1

I am trying to create a function that can be used in a variety of use cases for finding a value in a list (array). Here is the code I have:

function findInArray(needle, arr, exact, sensitive) {
  if (needle && arr) {
    var hayLength = arr.length
    for (var i = 0; i < hayLength; i++) {
      if (arr[0].length >= 0) {var haystack = arr[i][0];}
      else {haystack = arr[i];}
      if (exact && sensitive && (haystack === needle)) {return i;}
      else if (exact && !(sensitive) && (haystack == needle)) {return i;}
      else if (!(exact) && sensitive && (haystack.toLowerCase().search(needle.toLowerCase()))>-1) {return i;}
      else if (!(exact) && !(sensitive) && haystack.search(needle)>-1) {return i;}
    }
  }
  return -1;
}

I am sure the above code can be optimized, but I am not getting the third case to work when I want to match a string in a list ignoring case. E.g.

var arr = ["Partner1", "Partner2"]
var needle = "partner1"
var n = findInArray(needle, arr, true, false);

Returns -1.

I want the function to work with a 1D list, or multidimensional list, as well as find substrings (e.g. match "Google" and "Googler").

Answered: Combining @NoobishPro and @tehhowch "best of", this works well:

function findInArray(needle, arr, exact, sensitive) {
  exact = exact !== false;
  sensitive = sensitive !== false;

  //We will catch the sensitivity parameter here to save performance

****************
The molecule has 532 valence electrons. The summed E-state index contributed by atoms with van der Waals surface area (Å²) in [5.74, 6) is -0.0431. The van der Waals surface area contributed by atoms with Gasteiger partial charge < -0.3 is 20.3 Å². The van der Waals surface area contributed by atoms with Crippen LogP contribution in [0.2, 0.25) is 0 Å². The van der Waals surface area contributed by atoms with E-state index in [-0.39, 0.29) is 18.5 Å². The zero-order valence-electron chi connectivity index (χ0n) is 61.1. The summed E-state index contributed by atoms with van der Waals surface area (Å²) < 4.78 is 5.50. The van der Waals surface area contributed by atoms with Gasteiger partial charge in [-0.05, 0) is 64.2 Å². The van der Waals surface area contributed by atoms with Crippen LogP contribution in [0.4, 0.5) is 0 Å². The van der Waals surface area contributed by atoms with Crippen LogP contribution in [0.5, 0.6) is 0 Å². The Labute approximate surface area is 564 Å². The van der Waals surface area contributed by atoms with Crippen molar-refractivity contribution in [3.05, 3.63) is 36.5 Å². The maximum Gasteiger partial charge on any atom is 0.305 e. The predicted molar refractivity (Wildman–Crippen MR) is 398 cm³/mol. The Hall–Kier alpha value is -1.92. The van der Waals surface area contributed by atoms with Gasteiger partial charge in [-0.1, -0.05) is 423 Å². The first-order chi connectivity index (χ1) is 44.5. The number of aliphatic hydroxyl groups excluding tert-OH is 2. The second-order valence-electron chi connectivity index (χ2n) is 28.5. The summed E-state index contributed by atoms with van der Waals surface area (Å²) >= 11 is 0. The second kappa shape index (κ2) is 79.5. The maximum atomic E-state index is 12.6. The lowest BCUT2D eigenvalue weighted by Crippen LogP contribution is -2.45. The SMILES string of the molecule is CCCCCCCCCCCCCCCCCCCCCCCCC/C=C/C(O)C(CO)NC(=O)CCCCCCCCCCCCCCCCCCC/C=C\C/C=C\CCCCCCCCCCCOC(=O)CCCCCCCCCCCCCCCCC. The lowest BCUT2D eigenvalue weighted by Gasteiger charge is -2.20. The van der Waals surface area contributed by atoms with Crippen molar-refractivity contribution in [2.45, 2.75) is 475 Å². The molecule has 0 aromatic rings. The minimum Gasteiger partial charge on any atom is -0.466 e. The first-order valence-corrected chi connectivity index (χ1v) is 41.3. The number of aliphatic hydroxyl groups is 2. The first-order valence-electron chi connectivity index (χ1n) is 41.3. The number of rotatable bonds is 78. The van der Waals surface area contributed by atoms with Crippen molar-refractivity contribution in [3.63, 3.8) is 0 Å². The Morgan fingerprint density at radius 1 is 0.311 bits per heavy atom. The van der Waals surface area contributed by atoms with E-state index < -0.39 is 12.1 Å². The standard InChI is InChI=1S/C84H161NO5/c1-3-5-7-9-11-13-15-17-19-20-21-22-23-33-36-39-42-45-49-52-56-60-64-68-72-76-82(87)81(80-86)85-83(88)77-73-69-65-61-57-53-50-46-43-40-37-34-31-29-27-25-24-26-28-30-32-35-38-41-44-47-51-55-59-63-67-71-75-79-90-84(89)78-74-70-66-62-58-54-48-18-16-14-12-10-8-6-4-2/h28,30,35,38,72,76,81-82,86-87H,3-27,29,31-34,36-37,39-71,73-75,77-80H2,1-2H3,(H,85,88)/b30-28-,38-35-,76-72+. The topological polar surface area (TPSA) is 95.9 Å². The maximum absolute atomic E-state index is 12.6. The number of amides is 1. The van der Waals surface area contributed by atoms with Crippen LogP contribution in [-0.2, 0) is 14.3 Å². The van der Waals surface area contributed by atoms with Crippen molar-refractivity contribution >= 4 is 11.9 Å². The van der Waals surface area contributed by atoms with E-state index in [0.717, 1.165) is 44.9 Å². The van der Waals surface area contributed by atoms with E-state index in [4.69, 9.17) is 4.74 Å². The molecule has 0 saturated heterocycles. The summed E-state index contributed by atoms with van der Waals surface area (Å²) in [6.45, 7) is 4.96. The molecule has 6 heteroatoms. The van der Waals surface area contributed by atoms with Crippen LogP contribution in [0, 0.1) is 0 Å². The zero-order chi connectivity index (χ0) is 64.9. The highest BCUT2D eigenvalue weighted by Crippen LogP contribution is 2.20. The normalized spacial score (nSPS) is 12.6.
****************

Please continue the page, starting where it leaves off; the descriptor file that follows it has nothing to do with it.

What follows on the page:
if (!sensitive) {
    needle = needle.toLowerCase();
  }

  //determine array length
  var hayLength = arr.length;
  for (var i = 0; i < hayLength; i++) {
    //Set haystack
    var haystack = arr[i];
    //Check if it's another array. If so, redo this function to go 1 level deeper.
    if (haystack.constructor == Array) {
      return findInArray(needle, haystack, exact, sensitive);
    }

    //We can lowercase it here to save on if-statement lowercasing
    if (!sensitive) {
      haystack = haystack.toLowerCase();
    }

    //easy one
    if (exact && sensitive && (haystack == needle)) {
      return i;
    } else if (exact & (haystack == needle)) {
      return i;
    } else if (!exact & (haystack.search(needle)) > -1) {
      return i;
    }
  }
  return -1;
}
2

WORKING JSFIDDLE

It's because your recursion attempt was all weird. Most of your code was pretty decent. You also forgot 1 toLowerCase().

This should work;

var arr = ["Partner1", "Partner2"]
var needle = "partner1"
var n = findInArray(needle, arr, true, false);
console.log(n);

function findInArray(needle, arr, exact, sensitive) {
  //Check if these attributes were even given
  if (typeof needle != 'undefined' && typeof arr != 'undefined') {
    if (arr.length < 1) {
      return -1;
    }
    if (typeof exact == 'undefined') {
      //Also making sure it's always set. Defaults to false.
      exact = false;
    }
    if (sensitive == 'undefined') {
      //Also making sure it's always set. Defaults to false.
      sensitive = false;
    }
    //determine array length
    var hayLength = arr.length;
    for (var i = 0; i < hayLength; i++) {
      //Set haystack
      var haystack = arr[i];
      //Check if it's another array. If so, redo this function to go 1 level deeper.
      if (haystack.constructor == Array) {
        return findInArray(needle, haystack, exact, sensitive);
      }

      //You got this quite right. Missed a toLowerCase on the last one.
      if (exact && sensitive && (haystack === needle)) {
        return i;
      } else if (exact && !(sensitive) && (haystack.toLowerCase() == needle.toLowerCase())) {
        return i;
      } else if (!(exact) && sensitive && (haystack.search(needle)) > -1) {
        return i;
      } else if (!(exact) && !(sensitive) && haystack.toLowerCase().search(needle.toLowerCase()) > -1) {
        return i;
      }
    }
  }
  return -1;
}

A few tiny optimisations